The Next Norm in Retail

Consumers have not entirely cut down shopping. The world of retail has merely shifted to a new avenue.

E-commerce and curbside pickup will remain favorable options for consumers, which means that omnichannel coherence will be imperative to maintaining customer interest.

The new world

The impact of the pandemic on the retail industry has been significant; through quarantines and isolation, customers aren’t going to malls and browsing potential purchases. In a McKinsey survey, more than 80% of retailers responded that they have shut down some portion of their locations, and 44% of retailers responded that they have shut down in-store operations entirely. However, customers have not entirely cut down their shopping habits; online sales grew 50% during the pandemic. The world of retail has merely shifted to a new avenue. In the cases when customers have been going to stores, they favor methods such as in-store or curbside pickup. In fact, curbside pickup has increased by a whopping 208% through the pandemic, with 59% of these consumers planning on continuing to utilize this service after the pandemic has passed. 

Customer hesitation when it comes to retail has been heightened on several accounts. For one, with the economic downturn, customers have become more cautious about where they spend their money, demanding value more than ever before. The other major source of anxiety for retail customers is, of course, safety and health. Once the pandemic passes, customers will still be hesitant about in-store activities and exposure. Beyond the continued upturn of e-commerce and pickup options, the in-store experience will also have to be remade, with the safety of customers and employees in mind.

With such uncertain customers, brands will have to find ways to personalize their experiences and foster relationships with them, rather than just marketing their products.

Looking forward

After the pandemic, retailers do, in fact, expect in-store customer activities to return to pre-pandemic levels, given new safety and health measures. However, this somewhat return to normalcy is not expected for several months after stores reopen, and even then, it might not necessarily be a total return to normalcy as we know it, as stores must undergo significant changes.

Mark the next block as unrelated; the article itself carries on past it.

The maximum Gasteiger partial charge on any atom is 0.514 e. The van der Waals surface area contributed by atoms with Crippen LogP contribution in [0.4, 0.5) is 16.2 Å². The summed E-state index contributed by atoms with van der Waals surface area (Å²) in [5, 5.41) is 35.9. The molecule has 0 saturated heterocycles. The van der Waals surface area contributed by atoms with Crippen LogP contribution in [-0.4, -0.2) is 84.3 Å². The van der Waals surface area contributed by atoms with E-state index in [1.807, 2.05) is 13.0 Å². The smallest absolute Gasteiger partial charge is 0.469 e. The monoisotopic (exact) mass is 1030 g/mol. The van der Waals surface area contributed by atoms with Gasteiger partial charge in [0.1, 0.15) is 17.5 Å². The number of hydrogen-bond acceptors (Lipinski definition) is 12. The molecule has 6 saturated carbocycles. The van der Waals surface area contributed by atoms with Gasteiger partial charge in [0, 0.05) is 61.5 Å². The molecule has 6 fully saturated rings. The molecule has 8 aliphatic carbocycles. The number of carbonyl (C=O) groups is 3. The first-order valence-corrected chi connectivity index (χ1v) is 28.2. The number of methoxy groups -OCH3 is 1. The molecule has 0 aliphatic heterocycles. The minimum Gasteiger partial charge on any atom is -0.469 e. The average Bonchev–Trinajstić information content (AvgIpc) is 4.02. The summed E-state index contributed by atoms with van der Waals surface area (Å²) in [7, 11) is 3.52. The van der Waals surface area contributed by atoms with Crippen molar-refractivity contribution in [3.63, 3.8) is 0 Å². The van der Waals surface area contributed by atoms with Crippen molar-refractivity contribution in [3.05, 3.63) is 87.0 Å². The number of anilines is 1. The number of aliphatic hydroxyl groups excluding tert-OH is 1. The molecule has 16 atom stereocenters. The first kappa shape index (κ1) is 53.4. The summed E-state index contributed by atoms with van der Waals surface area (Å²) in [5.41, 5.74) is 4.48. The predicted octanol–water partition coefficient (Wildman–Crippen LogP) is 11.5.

E-commerce and curbside pickup will remain favorable options for consumers, which means that omnichannel coherence will be imperative to maintaining customer interest. Retailers will need to adapt to the new importance of digital channels by making the e-commerce experience more seamless; they must also find fresh ways to entice customers. 

The in-store experience will also need to be safe, for customers and employees alike. Increased store cleaning and distancing will be necessities, and companies that employ the most touchless automation, such as kiosks and self check-out, will have a significant advantage. Because of these increased costs, more than 50% of the respondents in the McKinsey survey about reopening stores said they would decrease store hours and staffing levels upon reopening. To compensate, even the in-store experience will have to integrate new digital aspects.

Retailers will also have to face changes when it comes to inventory and labor supply. Because of the disruption posed to the supply chain by the pandemic, companies will have to balance their inventories and reduce excess supply; their supply will have to correspond more directly with the current demand. Essentially, they will have to stock up precisely when consumers need seasonal items, not earlier. In terms of labor supply, demand for labor will constantly be fluctuating, in many different areas. Retailers will have to respond by utilizing their labor forces in the most efficient, flexible ways. To succeed on these accounts, companies will have to constantly track real-time customer demand and labor demand.

Finally, empathetic business will be newly paramount in the next normal. For one, retailers will have to adapt to the change in customer loyalty since the start of the pandemic, with more customers switching brands and businesses than ever before. Brands will have to regain loyalty, take advantage of the opportunity posed by customers willing to try new things, or do both. With such uncertain customers, brands will have to find ways to personalize their experiences and foster relationships with them, rather than just marketing their products. Business will have to be a lot deeper and more personal, in order for retailers to thrive in the post-pandemic world.

While the pandemic took its toll on retail, it also manifested an array of different levels of digital capabilities across many retailers. 

Retail tactics that can help win customers in 2021

Following are some examples of tactics that worked well for some leading retailers, and will work well for the industry during the pandemic and beyond: 

Real-Time Inventory Checks

Inform those who are making purchases online if products are in stock and if not then when they will be available for shipping if they place their order now.

BOPIS Curbside Pickup

Offer contactless curbside pickup at stores that are currently closed to interior customer traffic, or offer this service as an option to those who don’t want to visit stores at this point.

Charitable Incentives

Give online visitors incentives to purchase additional items by offering to donate a certain percentage of the total purchase to the visitor’s local charity.

Personalized Offers and Promotions

Encourage your habitual store visitors to make online purchases by giving them special first-time offers or extra loyalty reward points.

Loyalty Targeting

Offer loyal customers first access to new collections and any inventory before the rest of the public.

SMS/Push Notifications

Let customers know about similar products available in different colors/sizes or inform them about complementary items.